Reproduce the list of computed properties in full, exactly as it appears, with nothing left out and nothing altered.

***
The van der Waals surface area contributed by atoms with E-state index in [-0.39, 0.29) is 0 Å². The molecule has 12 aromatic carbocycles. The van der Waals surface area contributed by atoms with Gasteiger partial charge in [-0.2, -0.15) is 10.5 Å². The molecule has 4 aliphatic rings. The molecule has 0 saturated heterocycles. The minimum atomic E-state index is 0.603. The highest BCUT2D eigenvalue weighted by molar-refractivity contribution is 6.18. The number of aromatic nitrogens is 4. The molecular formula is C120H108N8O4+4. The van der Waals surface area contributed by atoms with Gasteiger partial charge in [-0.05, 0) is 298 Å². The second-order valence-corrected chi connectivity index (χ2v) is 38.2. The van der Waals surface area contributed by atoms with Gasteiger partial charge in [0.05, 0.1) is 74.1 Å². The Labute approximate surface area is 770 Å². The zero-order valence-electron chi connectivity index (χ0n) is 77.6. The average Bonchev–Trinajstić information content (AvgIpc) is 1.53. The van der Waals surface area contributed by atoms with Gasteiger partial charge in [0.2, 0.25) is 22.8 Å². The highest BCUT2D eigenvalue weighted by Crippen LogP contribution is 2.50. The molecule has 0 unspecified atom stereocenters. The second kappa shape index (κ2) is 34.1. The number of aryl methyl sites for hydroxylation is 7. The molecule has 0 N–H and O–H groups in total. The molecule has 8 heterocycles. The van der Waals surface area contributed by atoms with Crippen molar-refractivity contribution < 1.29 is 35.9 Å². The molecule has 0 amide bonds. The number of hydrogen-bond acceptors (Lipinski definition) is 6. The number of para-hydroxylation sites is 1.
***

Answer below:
The van der Waals surface area contributed by atoms with E-state index in [-0.39, 0.29) is 0 Å². The molecule has 12 aromatic carbocycles. The van der Waals surface area contributed by atoms with Gasteiger partial charge in [-0.2, -0.15) is 10.5 Å². The molecule has 4 aliphatic rings. The molecule has 0 saturated heterocycles. The minimum atomic E-state index is 0.603. The highest BCUT2D eigenvalue weighted by molar-refractivity contribution is 6.18. The number of aromatic nitrogens is 4. The molecular formula is C120H108N8O4+4. The van der Waals surface area contributed by atoms with Gasteiger partial charge in [-0.05, 0) is 298 Å². The second-order valence-corrected chi connectivity index (χ2v) is 38.2. The van der Waals surface area contributed by atoms with Gasteiger partial charge in [0.05, 0.1) is 74.1 Å². The Labute approximate surface area is 770 Å². The zero-order valence-electron chi connectivity index (χ0n) is 77.6. The average Bonchev–Trinajstić information content (AvgIpc) is 1.53. The van der Waals surface area contributed by atoms with Gasteiger partial charge in [0.2, 0.25) is 22.8 Å². The highest BCUT2D eigenvalue weighted by Crippen LogP contribution is 2.50. The molecule has 0 unspecified atom stereocenters. The second kappa shape index (κ2) is 34.1. The number of aryl methyl sites for hydroxylation is 7. The molecule has 0 N–H and O–H groups in total. The molecule has 8 heterocycles. The van der Waals surface area contributed by atoms with Crippen molar-refractivity contribution < 1.29 is 35.9 Å². The molecule has 0 amide bonds. The number of hydrogen-bond acceptors (Lipinski definition) is 6. The number of para-hydroxylation sites is 1.